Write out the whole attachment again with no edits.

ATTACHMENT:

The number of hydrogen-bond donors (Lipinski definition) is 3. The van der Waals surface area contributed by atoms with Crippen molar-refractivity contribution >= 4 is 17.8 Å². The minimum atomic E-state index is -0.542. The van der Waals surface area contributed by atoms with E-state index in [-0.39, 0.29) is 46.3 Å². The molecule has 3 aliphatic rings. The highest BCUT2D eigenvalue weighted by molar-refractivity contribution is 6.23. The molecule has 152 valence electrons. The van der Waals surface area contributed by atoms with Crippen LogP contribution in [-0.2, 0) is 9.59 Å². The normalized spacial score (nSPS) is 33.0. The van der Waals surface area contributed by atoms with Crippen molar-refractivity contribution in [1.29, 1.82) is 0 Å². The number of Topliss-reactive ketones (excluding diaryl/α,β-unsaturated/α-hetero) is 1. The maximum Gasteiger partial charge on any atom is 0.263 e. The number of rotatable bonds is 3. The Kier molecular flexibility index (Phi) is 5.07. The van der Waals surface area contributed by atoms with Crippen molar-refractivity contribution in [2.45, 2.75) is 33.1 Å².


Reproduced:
The number of hydrogen-bond donors (Lipinski definition) is 3. The van der Waals surface area contributed by atoms with Crippen molar-refractivity contribution >= 4 is 17.8 Å². The minimum atomic E-state index is -0.542. The van der Waals surface area contributed by atoms with E-state index in [-0.39, 0.29) is 46.3 Å². The molecule has 3 aliphatic rings. The highest BCUT2D eigenvalue weighted by molar-refractivity contribution is 6.23. The molecule has 152 valence electrons. The van der Waals surface area contributed by atoms with Crippen LogP contribution in [-0.2, 0) is 9.59 Å². The normalized spacial score (nSPS) is 33.0. The van der Waals surface area contributed by atoms with Crippen molar-refractivity contribution in [1.29, 1.82) is 0 Å². The number of Topliss-reactive ketones (excluding diaryl/α,β-unsaturated/α-hetero) is 1. The maximum Gasteiger partial charge on any atom is 0.263 e. The number of rotatable bonds is 3. The Kier molecular flexibility index (Phi) is 5.07. The van der Waals surface area contributed by atoms with Crippen molar-refractivity contribution in [2.45, 2.75) is 33.1 Å².